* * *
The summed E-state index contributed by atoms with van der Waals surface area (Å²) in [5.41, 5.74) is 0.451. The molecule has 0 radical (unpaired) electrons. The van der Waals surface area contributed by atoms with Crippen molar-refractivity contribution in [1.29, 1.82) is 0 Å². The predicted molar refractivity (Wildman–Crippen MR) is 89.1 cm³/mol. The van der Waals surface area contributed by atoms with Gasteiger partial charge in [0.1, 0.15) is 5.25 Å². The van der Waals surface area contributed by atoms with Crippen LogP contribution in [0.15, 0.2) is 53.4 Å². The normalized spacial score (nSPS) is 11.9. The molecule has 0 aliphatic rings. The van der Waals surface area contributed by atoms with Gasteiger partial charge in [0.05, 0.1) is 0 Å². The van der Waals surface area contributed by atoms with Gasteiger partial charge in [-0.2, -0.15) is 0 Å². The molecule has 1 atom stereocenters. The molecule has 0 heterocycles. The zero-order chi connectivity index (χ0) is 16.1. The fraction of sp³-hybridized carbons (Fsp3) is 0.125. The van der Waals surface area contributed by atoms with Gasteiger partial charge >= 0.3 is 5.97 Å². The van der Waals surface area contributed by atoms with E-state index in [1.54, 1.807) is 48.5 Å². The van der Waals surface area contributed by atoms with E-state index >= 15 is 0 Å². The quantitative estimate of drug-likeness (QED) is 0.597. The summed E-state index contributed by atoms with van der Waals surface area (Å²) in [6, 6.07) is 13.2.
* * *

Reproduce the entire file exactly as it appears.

The summed E-state index contributed by atoms with van der Waals surface area (Å²) in [5.41, 5.74) is 0.451. The molecule has 0 radical (unpaired) electrons. The van der Waals surface area contributed by atoms with Crippen molar-refractivity contribution in [1.29, 1.82) is 0 Å². The predicted molar refractivity (Wildman–Crippen MR) is 89.1 cm³/mol. The van der Waals surface area contributed by atoms with Gasteiger partial charge in [0.1, 0.15) is 5.25 Å². The van der Waals surface area contributed by atoms with Crippen LogP contribution in [0.15, 0.2) is 53.4 Å². The normalized spacial score (nSPS) is 11.9. The molecule has 0 aliphatic rings. The van der Waals surface area contributed by atoms with Gasteiger partial charge in [0.05, 0.1) is 0 Å². The van der Waals surface area contributed by atoms with Gasteiger partial charge in [-0.2, -0.15) is 0 Å². The molecule has 1 atom stereocenters. The molecule has 0 heterocycles. The zero-order chi connectivity index (χ0) is 16.1. The fraction of sp³-hybridized carbons (Fsp3) is 0.125. The van der Waals surface area contributed by atoms with Gasteiger partial charge >= 0.3 is 5.97 Å². The van der Waals surface area contributed by atoms with E-state index in [1.54, 1.807) is 48.5 Å². The van der Waals surface area contributed by atoms with E-state index >= 15 is 0 Å². The quantitative estimate of drug-likeness (QED) is 0.597. The summed E-state index contributed by atoms with van der Waals surface area (Å²) in [6, 6.07) is 13.2.